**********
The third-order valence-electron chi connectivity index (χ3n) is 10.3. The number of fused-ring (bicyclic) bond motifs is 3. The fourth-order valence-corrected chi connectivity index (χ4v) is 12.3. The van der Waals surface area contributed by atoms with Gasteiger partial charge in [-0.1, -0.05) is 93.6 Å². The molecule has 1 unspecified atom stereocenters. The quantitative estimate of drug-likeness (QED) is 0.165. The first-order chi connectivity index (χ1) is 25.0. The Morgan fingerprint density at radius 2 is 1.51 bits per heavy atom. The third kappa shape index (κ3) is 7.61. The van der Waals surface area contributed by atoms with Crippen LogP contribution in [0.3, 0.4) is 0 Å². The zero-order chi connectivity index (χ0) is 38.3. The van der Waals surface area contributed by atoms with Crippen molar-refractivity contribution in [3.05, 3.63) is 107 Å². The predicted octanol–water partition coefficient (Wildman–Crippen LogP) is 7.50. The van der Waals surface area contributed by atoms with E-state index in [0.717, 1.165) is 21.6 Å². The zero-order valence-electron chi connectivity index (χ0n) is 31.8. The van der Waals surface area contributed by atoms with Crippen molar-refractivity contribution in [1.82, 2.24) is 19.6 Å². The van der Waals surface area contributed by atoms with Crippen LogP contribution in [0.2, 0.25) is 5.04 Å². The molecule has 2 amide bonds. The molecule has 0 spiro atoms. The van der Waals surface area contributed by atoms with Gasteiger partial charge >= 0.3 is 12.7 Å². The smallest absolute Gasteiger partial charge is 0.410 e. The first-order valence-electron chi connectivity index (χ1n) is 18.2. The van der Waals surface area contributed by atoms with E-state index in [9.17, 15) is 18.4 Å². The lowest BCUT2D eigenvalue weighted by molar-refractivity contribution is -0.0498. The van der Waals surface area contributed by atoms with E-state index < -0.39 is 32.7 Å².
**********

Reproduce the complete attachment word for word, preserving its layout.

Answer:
The third-order valence-electron chi connectivity index (χ3n) is 10.3. The number of fused-ring (bicyclic) bond motifs is 3. The fourth-order valence-corrected chi connectivity index (χ4v) is 12.3. The van der Waals surface area contributed by atoms with Gasteiger partial charge in [-0.1, -0.05) is 93.6 Å². The molecule has 1 unspecified atom stereocenters. The quantitative estimate of drug-likeness (QED) is 0.165. The first-order chi connectivity index (χ1) is 25.0. The Morgan fingerprint density at radius 2 is 1.51 bits per heavy atom. The third kappa shape index (κ3) is 7.61. The van der Waals surface area contributed by atoms with Crippen LogP contribution in [0.3, 0.4) is 0 Å². The zero-order chi connectivity index (χ0) is 38.3. The van der Waals surface area contributed by atoms with Crippen molar-refractivity contribution in [3.05, 3.63) is 107 Å². The predicted octanol–water partition coefficient (Wildman–Crippen LogP) is 7.50. The van der Waals surface area contributed by atoms with E-state index in [0.717, 1.165) is 21.6 Å². The zero-order valence-electron chi connectivity index (χ0n) is 31.8. The van der Waals surface area contributed by atoms with Crippen molar-refractivity contribution in [1.82, 2.24) is 19.6 Å². The van der Waals surface area contributed by atoms with Crippen LogP contribution in [0.2, 0.25) is 5.04 Å². The molecule has 2 amide bonds. The molecule has 0 spiro atoms. The van der Waals surface area contributed by atoms with Gasteiger partial charge >= 0.3 is 12.7 Å². The smallest absolute Gasteiger partial charge is 0.410 e. The first-order valence-electron chi connectivity index (χ1n) is 18.2. The van der Waals surface area contributed by atoms with E-state index in [9.17, 15) is 18.4 Å². The lowest BCUT2D eigenvalue weighted by molar-refractivity contribution is -0.0498. The van der Waals surface area contributed by atoms with E-state index < -0.39 is 32.7 Å².